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Breed Profile: Yorkshire Terrier

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Learn more about the loyal, affectionate and highly intelligent Yorkie.
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Yorkshire terrier sitting on windowsill

The Yorkshire terrier, commonly known as the Yorkie, is a spunky little dog with a big personality. Although originally bred as a working dog in the 19th century, the Yorkie became a popular companion and show dog to Victorian families of European high society; so popular, in fact, that Yorkies began making their way to America as early as 1872.1 Given their loyal and affectionate natures, it’s no wonder they’re still popular among pet owners today. 

Physical Traits and Appearance of Yorkshire Terriers

Yorkies are distinguished by their coat color, a specific blue and gold. Puppies are born black and tan, but as they mature, their distinctive coloring emerges. The blue color typically starts at the back of the neck and runs to the end of the tail, but the breed is known to have some variations, too.

A Yorkshire terrier’s coat will need almost as much care and maintenance as their owner’s hair. If left uncut, Yorkies can grow a long, silky and glossy coat. And just like yours, this beautiful, flowing hair can tangle and break easily, so proper grooming is key.
 

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Yorkshire terrier dog

Yorkie Temperament and Personality Traits

Yorkshire terriers make incredible companions and have become an increasingly popular breed. Most Yorkies are: 

  • Bold and lively
  • Loyal and affectionate
  • Highly intelligent and trainable
  • Confident and stubborn

Due to their above-average intelligence, loyalty and small size, Yorkies tend to be easy to train — and you’ll want to start early because they have a big bark. This makes them attentive guard dogs, but a bit noisy and feisty if you have nearby neighbors.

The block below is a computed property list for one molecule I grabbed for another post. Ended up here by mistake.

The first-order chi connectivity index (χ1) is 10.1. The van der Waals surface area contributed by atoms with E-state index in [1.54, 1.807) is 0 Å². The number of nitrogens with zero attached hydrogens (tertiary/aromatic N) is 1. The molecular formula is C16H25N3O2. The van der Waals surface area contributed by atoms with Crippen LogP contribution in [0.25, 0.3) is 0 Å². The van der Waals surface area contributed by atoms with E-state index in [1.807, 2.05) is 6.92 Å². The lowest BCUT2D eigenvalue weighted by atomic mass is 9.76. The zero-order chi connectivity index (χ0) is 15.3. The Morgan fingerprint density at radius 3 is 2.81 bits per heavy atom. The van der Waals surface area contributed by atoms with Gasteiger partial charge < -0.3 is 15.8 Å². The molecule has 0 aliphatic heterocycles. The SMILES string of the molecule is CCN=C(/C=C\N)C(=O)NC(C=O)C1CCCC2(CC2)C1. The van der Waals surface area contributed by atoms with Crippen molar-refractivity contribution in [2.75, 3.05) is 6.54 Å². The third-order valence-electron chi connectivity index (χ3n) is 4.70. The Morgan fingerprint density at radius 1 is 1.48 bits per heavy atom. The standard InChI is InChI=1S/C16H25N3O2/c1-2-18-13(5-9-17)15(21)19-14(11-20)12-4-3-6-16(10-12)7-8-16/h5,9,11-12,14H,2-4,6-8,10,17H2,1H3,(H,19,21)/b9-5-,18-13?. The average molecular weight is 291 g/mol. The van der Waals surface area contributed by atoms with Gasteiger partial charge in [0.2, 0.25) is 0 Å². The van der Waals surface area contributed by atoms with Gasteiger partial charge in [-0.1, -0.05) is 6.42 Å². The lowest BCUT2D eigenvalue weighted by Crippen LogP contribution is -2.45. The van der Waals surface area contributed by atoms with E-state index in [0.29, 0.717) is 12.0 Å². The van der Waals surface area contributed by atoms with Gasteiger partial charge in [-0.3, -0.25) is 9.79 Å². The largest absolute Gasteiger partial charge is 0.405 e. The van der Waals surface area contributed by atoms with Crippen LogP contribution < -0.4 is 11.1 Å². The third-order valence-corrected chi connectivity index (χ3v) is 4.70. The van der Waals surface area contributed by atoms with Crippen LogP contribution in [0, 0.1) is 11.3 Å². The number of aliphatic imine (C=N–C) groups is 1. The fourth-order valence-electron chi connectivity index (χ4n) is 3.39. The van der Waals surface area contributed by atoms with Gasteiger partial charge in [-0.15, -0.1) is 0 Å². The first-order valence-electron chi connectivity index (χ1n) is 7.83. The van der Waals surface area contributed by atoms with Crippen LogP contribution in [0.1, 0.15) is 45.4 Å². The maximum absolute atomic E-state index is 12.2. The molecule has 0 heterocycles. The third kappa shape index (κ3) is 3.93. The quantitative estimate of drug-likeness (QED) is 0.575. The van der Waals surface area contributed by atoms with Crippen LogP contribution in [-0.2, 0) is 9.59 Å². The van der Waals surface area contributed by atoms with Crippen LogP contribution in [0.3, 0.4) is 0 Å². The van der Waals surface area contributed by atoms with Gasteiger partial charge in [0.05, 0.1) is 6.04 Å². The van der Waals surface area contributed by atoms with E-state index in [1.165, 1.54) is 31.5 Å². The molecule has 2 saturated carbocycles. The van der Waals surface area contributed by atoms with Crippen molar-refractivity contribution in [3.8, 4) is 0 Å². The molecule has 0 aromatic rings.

Accompanying their owners on short walks, playing at the park or simply running errands is just the right amount of daily activity for Yorkies. Though energetic, they don’t need a lot of space or time for exercise, so they do well with apartment living. However, they don’t like to be left alone for long periods of time, so make sure to give them plenty of attention, regular play sessions and a warm lap to cozy up on.

Yorkies can be naturally suspicious of strangers, so early socialization to both people and other animals is important. Yorkies tend to do better with older children who better understand what a “gentle touch” means. 

 

Health and Care of Yorkshire Terriers

Don’t let the Yorkie’s small stature fool you: This breed packs a lot of personality into their frame. Yorkies generally weigh between 5 and 7 pounds and stand about 6 to 9 inches tall. 

Although they boast a longer-than-average lifespan of 14 to 16 years, be aware of some potential health issues, including progressive retinal atrophy, Legg-Calve-Perthes disease (thigh bone degeneration), luxating patella (kneecap dislocation), collapsed trachea and portosystemic shunt (a liver condition).1,2 
Your Yorkshire terrier should remain fit well into their senior years if they stay healthy.
 

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Yorkshire terriers can weigh 5 to 7 pounds and are typically 6 to 9 inches tall.

 

Grooming Needs for Yorkshire Terriers

Yorkies are known for their long, beautiful, silky coats, which can require more grooming time than other breeds, especially if your Yorkie is a show dog. For shows, a Yorkie’s coat must be long but many owners prefer to keep the hair trimmed and short for easier maintenance. 

Yorkshire terriers typically require daily brushing and coat oil to keep the hair from getting knotted. Bathe your pet regularly (once every three weeks), trim their nails and brush their teeth, and you’ll be good to go.

Do Yorkshire Terriers Shed?

Despite their long, silky-smooth hair, Yorkies have minimal shedding. Although no dog is truly hypoallergenic, Yorkshire terriers can be a great breed for dog lovers with pet allergies.

 

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Chart showing breed characteristics of Yorkshire terriers

 

Is a Yorkshire Terrier Right for You?

This loyal and affectionate tiny terrier makes a great companion for individuals or families with older children. And since the Yorkie doesn’t need a lot of space for exercise, they can thrive equally in an apartment or a house with a yard. They will also do well in a home where a little barking won’t be a big problem.

The best-suited home for this breed is one that can set aside some time each day for coat maintenance and playtime. If you’re able to maintain a stable grooming and play routine, then a Yorkshire terrier is a great fit for you.

Thinking of getting a Yorkie? Learn more about the cost of dog adoption.

 

References

  1. PetMD. (2018, January 30). Yorkshire Terrier or Yorkie. Retrieved from https://www.petmd.com/dog/breeds/c_dg_yorkshire_terrier
  2. Kriss, R. (2017, November 6). Yorkshire Terrier (Yorkie) Dog Breed Information. Retrieved from https://www.akc.org/dog-breeds/yorkshire-terrier/

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